There was no teacher standing in the front of the classroom lecturing to the students. Lee Knodel, better known as Ms. B, instead is like a watchdog, stiffly reminding each individual to stay on task.
If a student has a question he or she can’t answer, Knodel says to Google it. Students learn more from one another than the teacher.
“Project-based learning doesn’t get done, some classes have homework, but in this class you always have a project to work on,” Knodel said. “If you don’t get it done, it affects 35 other people who are counting on you — the ultimate peer pressure. It is the real world.”
The Dons Net Café is a self-sustaining and student-run organization that provides services and products not only locally, but throughout the world.
“If Carl doesn’t order bags (or a student doesn’t perform), it affects a kid on the other side of the world,” Knodel said. “It’s exciting to know we change lives by the work we do.”
It started as a volunteer tax site, evolved to a virtual enterprise class and has come to be a real and profitable business.
Each person has a designated role for each project. There are three types of projects: customized products, community service, and food and beverage. Each student must serve two roles for each project. There is the CEO, public relations manager, salespeople, marketing coordinators, accounting executive, etc.
“They are tougher on each other than I am,” Knodel said. “But here they take care of each other; it’s a family atmosphere.”
Carl Llanos was the XSProject coordinator. The DNC teamed up with the XSProject, which gave trash pickers in Indonesia free-trade wages by purchasing trash at higher than average prices. XSProject then hired special-needs workers to construct the bags made from soap and billboard, and Llanos and his peers purchased them and are selling them locally.
The students earned first place in the UCLA Project Echo Business competition in February for the project called “Fashion with Passion.”
“When we buy inventory from (XSProject), part of the money goes to scholarships to Indonesian children so they can have an education,” Llanos said. “It feels good to know we’re making a difference.”
Stepping into the Dons Net Café, visitors are met with a polite introduction as each person worked at a computer, cut out coffee labels or compiled the material to sell Do Ubuntu bracelets. One student was designing a logo in Photoshop for fair trade and organic coffee that they will sell locally. Another student was counting up the profits from the food and beverage sales while her peer was updating the DNC Web site that earned eighth place at an International Virtual Enterprie contest of more that 180 sites.
Students purchased and sold the Du Ubunto orphan bracelet, which was handcrafted by local South African women living with AIDS, and all of the proceeds went toward helping families in South Africa.
The profits provided medical treatment, school supplies and food. DNC students designed shirts and marketing packages that are being sold in department stores. Senior and CEO Ana Aguilar said her favorite memory was Skyping with the South African kids and seeing the joy on their faces.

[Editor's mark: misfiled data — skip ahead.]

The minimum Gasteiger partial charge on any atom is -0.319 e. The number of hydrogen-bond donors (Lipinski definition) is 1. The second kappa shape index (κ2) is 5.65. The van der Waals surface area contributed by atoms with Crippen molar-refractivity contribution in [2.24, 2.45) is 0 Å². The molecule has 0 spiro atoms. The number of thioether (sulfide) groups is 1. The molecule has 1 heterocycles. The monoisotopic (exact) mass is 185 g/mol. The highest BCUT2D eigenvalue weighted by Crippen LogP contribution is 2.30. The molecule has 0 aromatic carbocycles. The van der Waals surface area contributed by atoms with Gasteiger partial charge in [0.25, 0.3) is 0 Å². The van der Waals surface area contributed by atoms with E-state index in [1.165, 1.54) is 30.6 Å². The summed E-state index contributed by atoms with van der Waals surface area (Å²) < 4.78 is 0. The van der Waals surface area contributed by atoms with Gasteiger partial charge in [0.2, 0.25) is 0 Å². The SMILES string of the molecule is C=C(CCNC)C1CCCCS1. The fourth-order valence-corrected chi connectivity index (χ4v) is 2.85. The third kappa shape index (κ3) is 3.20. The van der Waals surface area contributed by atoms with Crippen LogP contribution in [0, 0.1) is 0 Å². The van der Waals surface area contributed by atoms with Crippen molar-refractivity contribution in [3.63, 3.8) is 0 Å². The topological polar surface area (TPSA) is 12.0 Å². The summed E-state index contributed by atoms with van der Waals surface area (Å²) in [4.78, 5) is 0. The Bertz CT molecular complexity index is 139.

“This class has given me a different perspective on life,” said Juan Lopez, the vice president of marketing who designed the shirts. “Seeing the orphanage made me appreciate things more because I could have it worse.”
Aside from beach cleanups and creating business plans, students also do taxes. They were recognized as the best volunteer tax site in the nation by the IRS and were the first school awarded an Electronic Filing Identification Number. They file more than 600 returns every year.
“When people come in they think we’re professional and didn’t know we were in high school,” said Aguilar, who was named Youth Businesswoman of the Year by the Santa Barbara Region Chamber of Commerce.
Other teachers in the school love the class and always support their endeavors, even if it means missing part of class, Aguilar said.
“We’re doing something that we would love to do; in all my other classes we’ve never done something like this,” said Santos Esponisa, sales and public relations manager who collaborated with a professional music producer for a song the students created and performed at the Santa Barbara Earth Day Festival. “When students are open to say what they need to say and not limited, you can find out what they want to learn about.”
Espinosa said the class has helped him feel more comfortable talking with people and act professionally. Fellow student and saleswoman Summer Vesey agreed.
“I wouldn’t have taken school as seriously if it wasn’t for this class,” said Vesey, who received a paid internship through the Santa Barbara Symphony. “Ms. B has been able to push me a lot harder than I would ever been able to myself. She has a way of pushing students to the top.”
“She teaches us how to trust each other and always motivates me to do my best,” said Albasie Alvarado, who works on the sales team.
While each high school in Santa Barbara County has a virtual enterprise class, there’s nothing quite like Dons Net Café.
“You don’t feel like it’s an actual class,” Lopez said. “You feel like it’s a business where you get your work done or the company fails.”